To Avoid the Prodigal Son Delusion, Let’s Cultivate Gratitude

By John Horvat II Published on November 20, 2018

We live in what might be called a prodigal son delusion. People suffer from the temptation to live prodigal lifestyles in which they engage in the frenetic intemperance of demanding everything instantly and effortlessly. Such a state promises happiness to those who follow the program to the end. However, it does not always deliver what is promised.

Indeed, we live in prodigal times. They are lavish, intemperate and prosperous. This prosperity is not an illusion. It exists.

There is plenty of economic good news that is constantly repeated. Unemployment is down. The economy is booming again. Jobs are available to all who want them. Production is up everywhere. There is plenty of money around. Socialist regulations are being repealed.

There is nothing wrong with jobs, increased production and prosperity. We need a certain amount of abundance for a life of virtue. For if people constantly need things as seen in Cuba or Venezuela, they will be tempted to steal, lie, cheat and sin to survive. Virtue and absolute misery are incompatible.

Our problem is not abundance but prodigality — reckless habits that lead not to happiness, but to misery.

The Problem of Prodigality

We are obsessed with money and spending. Too many people reduce everything to money, jobs and frenetic economic progress. Too few worry about moral values — the real source of stable progress.

By all the metrics of prodigality, happy times should be here again. But they’re not. And the problem is not material happiness — it’s spiritual.

Our problem is being prodigals. And there is plenty of that going on. The good news is that the economy is up. The bad news is we are spending lavishly — a lot of it is on our credit cards. Personal household debt has now inched back up to over $13 trillion, and the national debt approaches $22 trillion. Our national deficit this year will be around a trillion dollars. Next year, interest alone on the national debt will be $390 billion. Corporate debt is at record levels. World debt levels are at $169 trillion.

For now, we are swimming in money — even if a lot of it belongs to lenders. By all the metrics of prodigality, we should be happy.

Happy times should be here again, but they’re not. And the problem is not material happiness — it’s spiritual.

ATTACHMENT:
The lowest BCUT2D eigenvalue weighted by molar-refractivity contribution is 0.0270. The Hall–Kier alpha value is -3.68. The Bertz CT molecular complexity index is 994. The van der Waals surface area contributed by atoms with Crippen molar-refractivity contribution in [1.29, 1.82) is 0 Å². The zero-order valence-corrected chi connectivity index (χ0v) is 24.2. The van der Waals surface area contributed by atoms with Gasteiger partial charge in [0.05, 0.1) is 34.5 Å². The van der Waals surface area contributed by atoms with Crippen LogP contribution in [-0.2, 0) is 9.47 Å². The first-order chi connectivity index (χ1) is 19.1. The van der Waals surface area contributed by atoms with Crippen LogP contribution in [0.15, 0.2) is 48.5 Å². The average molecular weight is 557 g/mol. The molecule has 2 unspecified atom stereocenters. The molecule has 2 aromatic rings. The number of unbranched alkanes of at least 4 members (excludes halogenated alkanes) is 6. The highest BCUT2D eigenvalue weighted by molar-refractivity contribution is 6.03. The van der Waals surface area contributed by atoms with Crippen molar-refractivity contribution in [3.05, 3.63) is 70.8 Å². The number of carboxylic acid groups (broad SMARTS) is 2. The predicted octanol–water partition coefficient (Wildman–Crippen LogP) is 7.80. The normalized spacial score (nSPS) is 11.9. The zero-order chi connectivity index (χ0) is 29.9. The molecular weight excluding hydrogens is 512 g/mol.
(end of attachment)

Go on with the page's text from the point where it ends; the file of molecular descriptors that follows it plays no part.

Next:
Worried, Depressed and Polarized

A Gallup poll of 2.5 million Americans claims “subjective well-being,” or happiness, is down everywhere. People may have jobs and money, but they are worried, depressed and polarized.

The 2018 “happiness” study showed not a single state registered a statistically significant improvement in well-being in 2017. Overall, America registered its largest year-to-year drop in the ten years since Gallup has tracked happiness trends.

Among the reasons cited for unhappiness were increased depression, daily physical pain, and constant worries. People also reported declining support of family and friends and dissatisfaction with their standard of living. This unhappiness appears to be everywhere. Higher levels of wealth and education do not appear to make a difference.

In fact, according to the study, people were happier immediately after the 2008 subprime mortgage crisis than they are today. Money and jobs do not always mean happiness. Happy times are not here again.

A Misery Index

These pollsters measure everything. Not only is there a happiness survey but there is also a misery index. A new Gallup poll of 154,000 people in more than 145 countries shows that the number of those unhappy, stressed or lonely has reached its highest point on record worldwide. America is one of those at the top of the list. They say misery loves company. Well, much of the world keeps us company.

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Not only do they measure misery but they also measure loneliness. It’s ironic. We are the most technologically connected nation in history. Moreover, the rates of loneliness have doubled since the eighties. Even more tragic is that the most tech-savvy generation, Generation Z, those born after 1996, is the loneliest sector in America today.

A Crisis Ever Harder to Hide

Other studies and surveys can be mentioned. In addition to misery, low happiness, and epidemic loneliness, there are reports of a friendship crisis, a stress catastrophe, and even low fertility rates. They all come to the same conclusion. Despite all appearance to the contrary, a lot of people are miserable out there.

Thus, we live in prodigal times but are not necessarily happy times. For true and lasting happiness, we need to cultivate gratitude to God for the bounty we enjoy. And in a a prodigal age, that means temperance and self-restraint.


John Horvat II is a scholar, researcher, educator, international speaker, and author of the book Return to Order, as well as the author of hundreds of published articles. He lives in Spring Grove, Pennsylvania, where he is the vice president of the American Society for the Defense of Tradition, Family and Property.

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